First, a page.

Rebooting Electronics Supply Chain in India: Industry Veterans Discuss Post-Covid lockdown and Vocal About Local

  • Following COVID 19 lockdown, electronics and electronics components supply chain have been impacted heavily
  • Prime Minister Narendra Modi has urged the nation imports – with the slogan “go vocal about local”
  • India’s electronics consumption is about USD 200 billion, of which electronics manufacturing industry is approximately worth $ 85 billion
  • The panel pointed out towards the supply chain as the lifeblood of electronics manufacturing
Industry Veterans at India Technology Week discussing ways to reboot electronics supply chain in India

As India starts to open lockdowns imposed due to COVID 19, many electronics and electronics companies are looking forward to resuming operations. Considered to be an $85 billion industry, the manufacturing electronics segment in India, contributes nearly 3.3 per cent to the country’s GDP.

Though the industry as a whole faces a lot of challenges ranging from how to safely operate amid Corona virus to thinking about consumer spending in the coming times, the one challenge that almost every player in the electronics sector faces relates to the supply chain.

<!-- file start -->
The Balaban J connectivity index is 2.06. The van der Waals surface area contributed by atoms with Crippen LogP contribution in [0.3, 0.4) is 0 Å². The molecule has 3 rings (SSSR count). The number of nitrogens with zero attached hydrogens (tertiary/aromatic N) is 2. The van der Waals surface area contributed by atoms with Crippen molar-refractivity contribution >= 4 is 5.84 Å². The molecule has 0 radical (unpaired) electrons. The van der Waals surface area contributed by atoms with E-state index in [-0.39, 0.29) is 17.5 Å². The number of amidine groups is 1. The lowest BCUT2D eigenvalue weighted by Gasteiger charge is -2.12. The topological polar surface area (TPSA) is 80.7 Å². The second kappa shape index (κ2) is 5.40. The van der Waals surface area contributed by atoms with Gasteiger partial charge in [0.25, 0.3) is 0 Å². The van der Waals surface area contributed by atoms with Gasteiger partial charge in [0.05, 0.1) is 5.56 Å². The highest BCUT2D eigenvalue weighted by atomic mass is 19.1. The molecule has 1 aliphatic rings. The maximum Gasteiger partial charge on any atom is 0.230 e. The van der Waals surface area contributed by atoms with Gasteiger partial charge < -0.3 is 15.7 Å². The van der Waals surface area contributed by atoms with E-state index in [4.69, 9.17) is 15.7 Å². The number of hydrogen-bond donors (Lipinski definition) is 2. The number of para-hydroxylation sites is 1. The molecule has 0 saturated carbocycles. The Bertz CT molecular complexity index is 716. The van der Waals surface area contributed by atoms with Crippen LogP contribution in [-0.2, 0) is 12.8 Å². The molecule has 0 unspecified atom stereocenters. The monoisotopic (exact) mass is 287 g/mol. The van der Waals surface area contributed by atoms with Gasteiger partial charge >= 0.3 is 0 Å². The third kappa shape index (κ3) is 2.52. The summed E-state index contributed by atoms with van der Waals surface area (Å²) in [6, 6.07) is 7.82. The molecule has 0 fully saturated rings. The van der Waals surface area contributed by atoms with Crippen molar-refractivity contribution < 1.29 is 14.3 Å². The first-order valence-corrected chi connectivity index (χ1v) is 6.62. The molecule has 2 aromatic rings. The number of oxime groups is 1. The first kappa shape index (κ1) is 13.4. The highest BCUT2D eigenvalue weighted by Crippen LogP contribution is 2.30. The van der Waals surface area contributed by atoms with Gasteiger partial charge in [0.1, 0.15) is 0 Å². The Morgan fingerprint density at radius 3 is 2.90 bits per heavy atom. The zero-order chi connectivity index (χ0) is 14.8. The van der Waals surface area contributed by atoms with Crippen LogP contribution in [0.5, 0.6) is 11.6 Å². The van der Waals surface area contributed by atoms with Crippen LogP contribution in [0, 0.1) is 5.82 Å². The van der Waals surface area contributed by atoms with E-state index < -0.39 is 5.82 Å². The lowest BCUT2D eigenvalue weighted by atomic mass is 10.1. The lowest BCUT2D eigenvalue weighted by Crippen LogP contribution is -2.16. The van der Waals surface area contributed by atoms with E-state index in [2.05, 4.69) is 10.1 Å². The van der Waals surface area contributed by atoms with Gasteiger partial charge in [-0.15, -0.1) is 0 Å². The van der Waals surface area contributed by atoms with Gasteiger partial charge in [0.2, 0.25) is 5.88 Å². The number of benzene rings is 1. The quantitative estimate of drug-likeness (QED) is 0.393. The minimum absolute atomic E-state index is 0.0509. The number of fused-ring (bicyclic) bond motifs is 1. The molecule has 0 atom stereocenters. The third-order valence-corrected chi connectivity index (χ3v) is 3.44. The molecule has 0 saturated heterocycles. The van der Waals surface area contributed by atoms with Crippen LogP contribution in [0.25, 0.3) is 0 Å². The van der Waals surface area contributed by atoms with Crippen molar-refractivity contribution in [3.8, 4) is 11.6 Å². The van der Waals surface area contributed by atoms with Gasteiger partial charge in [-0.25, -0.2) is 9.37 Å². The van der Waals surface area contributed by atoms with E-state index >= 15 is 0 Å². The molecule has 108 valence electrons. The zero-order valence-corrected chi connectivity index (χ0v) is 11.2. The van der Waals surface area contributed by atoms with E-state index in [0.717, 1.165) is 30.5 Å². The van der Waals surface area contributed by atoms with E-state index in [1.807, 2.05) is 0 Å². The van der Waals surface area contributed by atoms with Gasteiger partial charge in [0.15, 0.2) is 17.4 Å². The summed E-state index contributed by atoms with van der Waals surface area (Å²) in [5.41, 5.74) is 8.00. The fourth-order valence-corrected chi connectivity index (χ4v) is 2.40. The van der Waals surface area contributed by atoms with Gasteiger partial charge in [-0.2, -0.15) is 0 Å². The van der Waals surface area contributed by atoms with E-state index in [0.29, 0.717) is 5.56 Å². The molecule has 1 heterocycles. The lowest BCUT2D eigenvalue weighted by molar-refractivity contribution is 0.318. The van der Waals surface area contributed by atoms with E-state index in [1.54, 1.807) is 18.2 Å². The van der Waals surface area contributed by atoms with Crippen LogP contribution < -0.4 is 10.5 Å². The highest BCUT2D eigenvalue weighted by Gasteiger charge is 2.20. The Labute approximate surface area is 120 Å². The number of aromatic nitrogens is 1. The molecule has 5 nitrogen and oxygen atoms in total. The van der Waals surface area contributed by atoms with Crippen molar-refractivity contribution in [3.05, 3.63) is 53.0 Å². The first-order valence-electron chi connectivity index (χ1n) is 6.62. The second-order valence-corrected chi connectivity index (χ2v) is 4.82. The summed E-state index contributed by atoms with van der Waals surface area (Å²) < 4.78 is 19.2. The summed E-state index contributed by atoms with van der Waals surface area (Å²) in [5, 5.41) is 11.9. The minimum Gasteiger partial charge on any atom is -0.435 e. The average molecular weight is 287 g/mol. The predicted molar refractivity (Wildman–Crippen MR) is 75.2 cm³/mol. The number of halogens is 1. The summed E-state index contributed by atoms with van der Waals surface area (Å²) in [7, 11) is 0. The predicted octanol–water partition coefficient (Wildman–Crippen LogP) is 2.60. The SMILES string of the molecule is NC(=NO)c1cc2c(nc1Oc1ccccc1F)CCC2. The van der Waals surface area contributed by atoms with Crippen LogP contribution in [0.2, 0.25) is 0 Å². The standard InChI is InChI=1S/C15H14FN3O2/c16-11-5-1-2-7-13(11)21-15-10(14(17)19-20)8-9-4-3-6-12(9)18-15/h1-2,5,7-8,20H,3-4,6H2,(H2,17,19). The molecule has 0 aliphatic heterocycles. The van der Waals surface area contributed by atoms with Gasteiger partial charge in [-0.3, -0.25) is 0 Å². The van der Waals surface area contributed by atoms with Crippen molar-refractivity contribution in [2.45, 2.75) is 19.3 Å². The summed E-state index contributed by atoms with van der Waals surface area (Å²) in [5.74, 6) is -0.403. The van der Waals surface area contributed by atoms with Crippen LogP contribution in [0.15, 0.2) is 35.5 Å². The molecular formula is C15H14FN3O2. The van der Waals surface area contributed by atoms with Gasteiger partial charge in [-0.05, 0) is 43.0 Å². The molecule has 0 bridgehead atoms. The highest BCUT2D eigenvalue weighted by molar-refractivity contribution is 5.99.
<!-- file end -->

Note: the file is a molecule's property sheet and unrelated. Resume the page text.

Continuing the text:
A panel discussion hosted at India Technology Week two days after PM Narendra Modi made the go ‘vocal about local’ statement, discussed the ways to reboot India’s electronics supply chain. The panel moderated by PVG Menon, President & CEO, VANN Consulting, pointed out towards the supply chain as the lifeblood of electronics manufacturing.

Speakers at the panel organized by EFY Group include veterans like Sunil Raina, President & Business Head, Lava International, Sunil Banwari, COO, AT&S India, Deepak Sharma, CCO, Sterilite Technology, Col Sharath Bhat, SVP, Kaynes Technology & Arushi Thakur Upadhyay, Associate Director, Industrial Practice, Frost & Sullivan.



1. Being efficient with less workforce (33% at restarting)
2. Safety of the workforce, ensuring no one catches COVID 19
3. Availability of raw materials and components workforce
4. Managing supply chains both local and global
5. Movement of components, raw materials and finished goods
6. Importing components from COVID affected areas
7. Increased logistics costs both air and land
8. Is COVID 19 leading to the formation of a “new normal” in the electronics industry?
9. Responding to the closed economic zones and declining consumer spending


1. Focussing on all aspects of costs and looking at ways to reduce them structurally
2. Developing ways to be more efficient with limited resources
3. Focus more on design as well as manufacture in India
4. Changing the crisis into a big opportunity for business as well as the country
5. Emerging new product markets especially in the medical electronics domain
6. Turning the crisis into a business opportunity both for the nation as well as your company
7. Developing an ecosystem that is self-dependent

What you can do (Tips from the veterans)